That citizenship is active.
Unless we’re talking about undocumented workers supposedly pouring across our southern border, Americans don’t spend a lot of time talking about citizenship. Nothing compels us to examine our status as citizens, and our liberty prevents us from being denied our rights as citizens based on any test or legislated qualification.
Citizenship then, is not a question of what we have to do, it’s a question of what we should do. At a minimum, our obligations as citizens should be to vote and be informed.
Being informed is harder than it sounds. In the age of unlimited information, it can be difficult to weed through the noise to find relevant and accurate information. Social media and search engines create bubbles of isolation based on “Likes” and search histories. Corporate media, or the “mainstream” media, is undoubtedly biased. The alternative media outlets on the far-right and far-left push their prejudices even further, often exaggerating facts and evidence to the point of sensationalism.
The best way to counteract Internet algorithms and media distortions is to allow everything and anything into your view. This may seem counterintuitive, because our ultimate goal is to lessen not inflate bias, but by opening up the lanes of information, you’re expanding your vision to all points of view. Of course you want to follow NPR and PBS on Facebook and Twitter, but “Like” Think Progress and Rush Limbaugh, too. Let MSNBC and Fox News into your newsfeed, comforted by the fact that their partisan perspectives are obvious.
Another advantage given to us by the digital revolution is the fairly recent presence of fact-checking sites that examine statements made by politicians to the press. FactCheck.org and Politifact.com are excellent resources. Snopes.com is great for when your racist grandma sends you that chain email stating that Obama had lunch with the leader of Isis in the Oval Office.
Voting is our second minimum obligation as citizens of America. National voter turnout rates in presidential elections since 2004 have hovered around 60%. Mid-term elections, the elections that run two years into a president’s term and decide the makeup of Congress, barely broke a turnout rate of 40%. Primary, local, and runoff election turnout rates fall even lower.
Voting is the single-most crucial component to the preservation of democracy. Apathetic populations breed corruptive governments that actively suppress the most disadvantaged members of society. Moderates should vote in every election in which they are able, local and national. They should be aware of who their elected officials are, and examine their choices wisely. Name recognition and personality are not appropriate reasons to choose a candidate.
Party voting and block voting are two appropriate methods of choice. Though voting is a civic act, voting is also an action based on personal conviction and self-interest. Representative government provides the balance that allows us to be selfish with our suffrage. A good example would be the teacher that votes with his or her union. Unions often endorse and promote candidates based on the interest of their members. Another example is a voter that is more progressive on social issues voting Democrat, or a voter that believes in limited government voting Republican.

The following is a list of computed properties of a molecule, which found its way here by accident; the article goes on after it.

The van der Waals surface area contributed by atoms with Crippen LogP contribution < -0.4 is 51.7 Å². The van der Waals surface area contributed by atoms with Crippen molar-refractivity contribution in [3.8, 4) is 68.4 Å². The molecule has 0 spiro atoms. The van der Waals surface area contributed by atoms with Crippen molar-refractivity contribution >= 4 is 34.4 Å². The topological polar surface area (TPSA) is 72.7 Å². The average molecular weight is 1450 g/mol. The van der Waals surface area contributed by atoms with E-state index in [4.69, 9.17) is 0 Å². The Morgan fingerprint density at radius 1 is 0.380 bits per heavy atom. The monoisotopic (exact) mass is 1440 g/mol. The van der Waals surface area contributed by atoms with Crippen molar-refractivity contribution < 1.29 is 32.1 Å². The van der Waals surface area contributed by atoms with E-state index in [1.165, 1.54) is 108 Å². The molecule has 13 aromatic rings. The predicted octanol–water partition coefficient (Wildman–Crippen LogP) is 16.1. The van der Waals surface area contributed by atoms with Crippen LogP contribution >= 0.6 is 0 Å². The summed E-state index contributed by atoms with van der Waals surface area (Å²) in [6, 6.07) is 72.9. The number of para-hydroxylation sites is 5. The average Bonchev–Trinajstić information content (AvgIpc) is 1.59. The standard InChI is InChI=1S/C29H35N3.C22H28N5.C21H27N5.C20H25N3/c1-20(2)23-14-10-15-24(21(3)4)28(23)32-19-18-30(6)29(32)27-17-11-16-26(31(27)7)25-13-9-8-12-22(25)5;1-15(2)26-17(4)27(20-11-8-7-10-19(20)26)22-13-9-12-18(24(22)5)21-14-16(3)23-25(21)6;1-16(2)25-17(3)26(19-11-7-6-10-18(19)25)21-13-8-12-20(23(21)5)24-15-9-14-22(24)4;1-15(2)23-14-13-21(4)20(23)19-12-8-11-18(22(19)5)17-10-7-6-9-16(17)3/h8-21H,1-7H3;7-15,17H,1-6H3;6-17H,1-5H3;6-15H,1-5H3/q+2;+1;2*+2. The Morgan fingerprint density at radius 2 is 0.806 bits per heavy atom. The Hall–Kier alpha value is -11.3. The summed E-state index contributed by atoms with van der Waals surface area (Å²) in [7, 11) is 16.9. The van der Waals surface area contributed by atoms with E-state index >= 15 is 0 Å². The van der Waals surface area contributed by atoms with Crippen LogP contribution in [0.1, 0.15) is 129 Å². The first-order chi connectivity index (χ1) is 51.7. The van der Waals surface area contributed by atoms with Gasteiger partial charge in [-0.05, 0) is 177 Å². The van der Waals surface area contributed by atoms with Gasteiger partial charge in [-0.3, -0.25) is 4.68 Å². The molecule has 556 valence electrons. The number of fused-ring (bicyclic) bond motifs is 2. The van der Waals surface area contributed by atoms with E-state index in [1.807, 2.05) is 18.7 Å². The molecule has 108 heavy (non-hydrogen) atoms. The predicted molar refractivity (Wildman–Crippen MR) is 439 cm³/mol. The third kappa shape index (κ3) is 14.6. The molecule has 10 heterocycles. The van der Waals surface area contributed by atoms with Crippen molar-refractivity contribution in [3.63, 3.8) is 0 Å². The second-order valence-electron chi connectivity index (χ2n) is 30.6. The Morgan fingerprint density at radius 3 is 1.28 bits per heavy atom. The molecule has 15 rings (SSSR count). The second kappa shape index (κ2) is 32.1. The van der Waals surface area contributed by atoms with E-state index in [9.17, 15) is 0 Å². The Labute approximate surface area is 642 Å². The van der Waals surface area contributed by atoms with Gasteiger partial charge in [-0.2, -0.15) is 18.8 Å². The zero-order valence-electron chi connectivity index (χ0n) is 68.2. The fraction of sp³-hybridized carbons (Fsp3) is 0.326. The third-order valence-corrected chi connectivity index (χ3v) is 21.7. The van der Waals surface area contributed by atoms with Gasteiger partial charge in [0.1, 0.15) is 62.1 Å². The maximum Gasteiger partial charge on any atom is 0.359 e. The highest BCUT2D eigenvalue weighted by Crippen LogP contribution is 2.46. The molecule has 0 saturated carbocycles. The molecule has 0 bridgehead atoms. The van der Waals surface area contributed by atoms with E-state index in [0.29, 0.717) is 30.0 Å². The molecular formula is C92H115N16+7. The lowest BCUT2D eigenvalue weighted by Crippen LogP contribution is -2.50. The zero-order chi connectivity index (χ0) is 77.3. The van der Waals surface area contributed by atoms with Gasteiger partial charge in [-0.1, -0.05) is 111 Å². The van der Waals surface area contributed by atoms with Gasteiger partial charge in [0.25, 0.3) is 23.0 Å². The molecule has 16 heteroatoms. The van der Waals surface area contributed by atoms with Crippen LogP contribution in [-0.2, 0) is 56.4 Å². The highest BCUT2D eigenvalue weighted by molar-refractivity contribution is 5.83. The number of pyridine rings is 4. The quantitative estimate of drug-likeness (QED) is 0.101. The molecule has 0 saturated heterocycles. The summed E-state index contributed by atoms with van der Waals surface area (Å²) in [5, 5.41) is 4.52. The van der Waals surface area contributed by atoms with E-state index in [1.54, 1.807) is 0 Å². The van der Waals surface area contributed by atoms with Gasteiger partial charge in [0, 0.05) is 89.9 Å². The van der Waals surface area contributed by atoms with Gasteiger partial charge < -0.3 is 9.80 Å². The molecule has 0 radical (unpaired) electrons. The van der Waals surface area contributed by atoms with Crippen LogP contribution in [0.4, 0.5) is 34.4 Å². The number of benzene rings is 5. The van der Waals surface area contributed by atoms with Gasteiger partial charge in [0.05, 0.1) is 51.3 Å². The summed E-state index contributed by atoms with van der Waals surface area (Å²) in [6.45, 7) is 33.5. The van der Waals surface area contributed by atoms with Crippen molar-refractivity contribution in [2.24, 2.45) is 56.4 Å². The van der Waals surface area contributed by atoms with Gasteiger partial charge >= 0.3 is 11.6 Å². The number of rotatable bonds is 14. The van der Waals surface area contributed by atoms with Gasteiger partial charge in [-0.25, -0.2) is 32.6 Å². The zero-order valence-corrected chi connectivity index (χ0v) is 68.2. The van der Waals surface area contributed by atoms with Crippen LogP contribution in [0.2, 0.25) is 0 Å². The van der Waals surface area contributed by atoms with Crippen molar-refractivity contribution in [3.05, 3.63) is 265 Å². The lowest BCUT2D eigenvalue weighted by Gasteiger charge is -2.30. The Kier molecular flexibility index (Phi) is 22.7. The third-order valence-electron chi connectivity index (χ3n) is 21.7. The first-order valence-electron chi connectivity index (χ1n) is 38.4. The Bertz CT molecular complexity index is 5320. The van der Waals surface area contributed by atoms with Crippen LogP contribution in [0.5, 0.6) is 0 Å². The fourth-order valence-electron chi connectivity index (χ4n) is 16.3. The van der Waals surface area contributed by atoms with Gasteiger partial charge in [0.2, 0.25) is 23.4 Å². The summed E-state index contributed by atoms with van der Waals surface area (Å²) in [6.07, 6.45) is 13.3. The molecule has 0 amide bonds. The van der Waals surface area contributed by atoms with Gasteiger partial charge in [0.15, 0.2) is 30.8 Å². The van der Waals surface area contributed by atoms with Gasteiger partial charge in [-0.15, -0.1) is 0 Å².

This is not an endorsement of blind, ideological voting. The assumption is that the voter is first informed, then chooses to vote based on his or her ability to think critically. Breaking with your voting habits and prejudices is also encouraged. Regardless of how you make your choices, you should always remember that your presence in the voting booth matters, because it reminds our elected officials that their power is always subject to the judgment of their constituents. The power of this message amplifies when more people vote.
Should you be so compelled, there are other ways to be an active citizen. You can volunteer for a non-profit, activist, or political organization. You can find ways to improve the condition of your country through outreach programs offered in your local community. You can even run for elected office and become someone who changes the establishment from within. Everyone in America has talents and skills that can contribute to the collective whole for the betterment of society. We just need to believe that it’s worth it, and that individuals can have an impact on the system.
What we need is a new understanding of citizenship in America. A sense of purpose that motivates us to participate. Be informed, vote, and if you can carve out a slice of time for something extra, do what you can. Underneath it all, remember that you are a citizen. You are a part of something bigger than yourself. America isn’t just a country defined by its borders; it’s an idea, a philosophy, a societal premise that diverse individuals can live and work together for a common goal.